Harmsen and Pearlman (2003) proposed a steganalysis method using the Histogram Characteristic Function (HCF) as a feature to distinguish the cover and stego images. This method is efficient in detecting the LSB replacement for RGB color bitmaps, but ineffective in detecting the LSB matching for grayscale images. Ker (2005a) extended Harmsen’s method by two novel ways: (1) calibrating the output center of mass (COM) using a down sampled image, (2) computing the adjacency histogram instead of the usual histogram. Significant improvements in detection of LSB matching in grayscale images were thereby achieved. Yu and Babaguchi (2008b) also extended HCF and used the fusion of the COM of the run-length HCF and Ker’s two-dimensional adjacency histogram to detect the LSB Matching. Zhang et al. (2007) proposed a method for steganalysis of LSB Matching in images with high-frequency noise. This method has superior results when the images contain high-frequency noise, e.g. uncompressed imagery such as high-resolution scans of photographs and video. However, the method is inferior to the prior art only when applied to decompressed images with little or no high-frequency noise. Fridrich et al. (2005) proposed a maximum likelihood estimator for estimating the number of embedding changes for non-adaptive ±K embedding in images. However, they observe that this approach is not effective for never-compressed images derived from a scanner.

There also exist blind techniques such as (Holotyak et al., 2005b; Goljan et al., 2006; Lyu and Farid, 2004), which are some what effective, but they have poor detection performance for LSB matching in grayscale images. Farid (2002) first proposed a framework for learning-based steganalysis and demonstrated it as an effective approach to cope with the steganalysis difficulties caused by various image textures and unknown steganography algorithms. Subsequently, some works have been developed which based on all kinds of features extracted from different domains such as spatial domain (Avcibas et al., 2003), DCT domain (Chen and Shi, 2008; Shi et al., 2006; Pevni and Fridrich, 2007; Xia et al., 2010) and DWT domain (Farid and Lyu, 2003; Xuan et al., 2005; Jiao-Hua et al., 2007a) etc. Luo et al.(2008) gave a survey on blind detection for image steganography. However, researches show that the improved performance of image steganalysis is achieved at the expense of increasing the number of the features. Some works mentioned the reduction of feature number utilizing SFFS (Wang and Moulin, 2007), SFS (Miche et al., 2006), PCA (Holotyak et al., 2005a), Hybrid Genetic Algorithm (Xia et al., 2009a, b) and PFSP (Qin et al., 2009a, b).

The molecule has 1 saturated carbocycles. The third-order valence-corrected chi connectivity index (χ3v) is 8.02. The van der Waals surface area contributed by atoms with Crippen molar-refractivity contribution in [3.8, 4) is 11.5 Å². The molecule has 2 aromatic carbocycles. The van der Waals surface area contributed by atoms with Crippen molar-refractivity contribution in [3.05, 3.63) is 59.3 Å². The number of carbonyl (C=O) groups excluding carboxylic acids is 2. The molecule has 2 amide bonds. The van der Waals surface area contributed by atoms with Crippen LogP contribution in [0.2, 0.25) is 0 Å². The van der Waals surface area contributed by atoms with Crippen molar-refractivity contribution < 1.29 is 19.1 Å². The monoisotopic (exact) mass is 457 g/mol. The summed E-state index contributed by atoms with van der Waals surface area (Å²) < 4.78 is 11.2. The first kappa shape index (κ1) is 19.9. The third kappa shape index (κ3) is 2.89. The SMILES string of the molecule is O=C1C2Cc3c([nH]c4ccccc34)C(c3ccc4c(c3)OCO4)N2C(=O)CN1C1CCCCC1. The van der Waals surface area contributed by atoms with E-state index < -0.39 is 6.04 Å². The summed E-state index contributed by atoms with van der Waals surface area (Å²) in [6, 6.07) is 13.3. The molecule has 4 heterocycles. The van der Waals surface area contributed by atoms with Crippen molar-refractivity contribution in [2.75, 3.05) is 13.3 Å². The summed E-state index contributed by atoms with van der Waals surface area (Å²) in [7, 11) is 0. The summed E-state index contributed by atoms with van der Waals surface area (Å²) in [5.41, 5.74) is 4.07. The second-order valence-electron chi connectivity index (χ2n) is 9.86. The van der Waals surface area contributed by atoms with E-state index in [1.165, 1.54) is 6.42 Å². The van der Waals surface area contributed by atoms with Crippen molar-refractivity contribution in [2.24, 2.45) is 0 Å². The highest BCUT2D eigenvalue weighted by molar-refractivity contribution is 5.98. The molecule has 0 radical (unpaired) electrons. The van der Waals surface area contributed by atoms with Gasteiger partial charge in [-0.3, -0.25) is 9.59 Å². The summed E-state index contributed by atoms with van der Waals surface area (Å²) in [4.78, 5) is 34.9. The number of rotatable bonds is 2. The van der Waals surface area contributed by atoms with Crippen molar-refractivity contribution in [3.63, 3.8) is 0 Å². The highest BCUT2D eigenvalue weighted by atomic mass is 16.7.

In this study, we gave an overview of the detection methods for LSB matching steganography. To begin with, we described the structure of LSB matching steganalysis, which includes three parts, namely, LSB matching steganography, detectors for LSB matching and the evaluation methodology. Then we classified the existing detection algorithms into two categories according to the fact that the main contribution of the algorithm is detector or estimator. For the detectors, we classified the existing various methods to two categories, described briefly their principles and introduced their detailed algorithms. For the estimators, we introduce the existing two estimating methods of LSB matching. At last, some important problems in this field are concluded and discussed and some interesting directions that may be worth researching in the future are indicated.

STRUCTURE OF LSB MATCHING STEGANALYSIS

LSB matching steganography: Least Significant Bit (LSB) matching steganography, also named ±1 embedding, is a slightly more sophisticated version of LSB embedding. A grayscale nxm image will be represented with a two-dimensional array of integers xij, xij ε{1,...,255}, Iε{1,..., m}, jε{l,...,m}. A true color 24 nxm bit image will be represented as three grayscale nxm images rij, gij, bij. The distortion due to non-adaptive LSB matching is modeled as an additive i.i.d. noise signal η with the following Probability Density Function (PDF) with ρε[0,1] (Fridrich et al., 2005):

Image for - A Review on Detection of LSB Matching Steganography
(1)

where, ρ is the embedding rate, that is the ratio between the size of the LSB plane and the length of the message. The LSB matching operation can be described as Table 1.